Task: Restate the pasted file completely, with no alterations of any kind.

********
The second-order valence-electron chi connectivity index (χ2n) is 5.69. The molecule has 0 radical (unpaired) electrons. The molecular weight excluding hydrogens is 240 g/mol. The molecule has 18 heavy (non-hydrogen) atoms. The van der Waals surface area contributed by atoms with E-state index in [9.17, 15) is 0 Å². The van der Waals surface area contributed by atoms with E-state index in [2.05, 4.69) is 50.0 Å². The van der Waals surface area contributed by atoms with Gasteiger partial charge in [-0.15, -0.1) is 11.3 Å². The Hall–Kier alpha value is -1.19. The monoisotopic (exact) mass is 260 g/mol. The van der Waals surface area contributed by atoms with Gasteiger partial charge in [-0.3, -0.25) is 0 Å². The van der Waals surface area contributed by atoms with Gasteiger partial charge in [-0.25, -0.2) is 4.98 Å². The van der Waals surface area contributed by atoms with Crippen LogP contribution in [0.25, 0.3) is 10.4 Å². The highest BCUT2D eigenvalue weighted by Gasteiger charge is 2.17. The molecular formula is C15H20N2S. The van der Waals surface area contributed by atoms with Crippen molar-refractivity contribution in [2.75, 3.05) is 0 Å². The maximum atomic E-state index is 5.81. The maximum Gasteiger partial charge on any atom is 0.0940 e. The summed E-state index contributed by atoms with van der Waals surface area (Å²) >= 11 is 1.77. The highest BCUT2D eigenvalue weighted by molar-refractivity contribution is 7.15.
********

The second-order valence-electron chi connectivity index (χ2n) is 5.69. The molecule has 0 radical (unpaired) electrons. The molecular weight excluding hydrogens is 240 g/mol. The molecule has 18 heavy (non-hydrogen) atoms. The van der Waals surface area contributed by atoms with E-state index in [9.17, 15) is 0 Å². The van der Waals surface area contributed by atoms with E-state index in [2.05, 4.69) is 50.0 Å². The van der Waals surface area contributed by atoms with Gasteiger partial charge in [-0.15, -0.1) is 11.3 Å². The Hall–Kier alpha value is -1.19. The monoisotopic (exact) mass is 260 g/mol. The van der Waals surface area contributed by atoms with Gasteiger partial charge in [-0.3, -0.25) is 0 Å². The van der Waals surface area contributed by atoms with Gasteiger partial charge in [-0.25, -0.2) is 4.98 Å². The van der Waals surface area contributed by atoms with Crippen LogP contribution in [0.25, 0.3) is 10.4 Å². The highest BCUT2D eigenvalue weighted by Gasteiger charge is 2.17. The molecular formula is C15H20N2S. The van der Waals surface area contributed by atoms with Crippen molar-refractivity contribution in [2.75, 3.05) is 0 Å². The maximum atomic E-state index is 5.81. The maximum Gasteiger partial charge on any atom is 0.0940 e. The summed E-state index contributed by atoms with van der Waals surface area (Å²) >= 11 is 1.77. The highest BCUT2D eigenvalue weighted by molar-refractivity contribution is 7.15.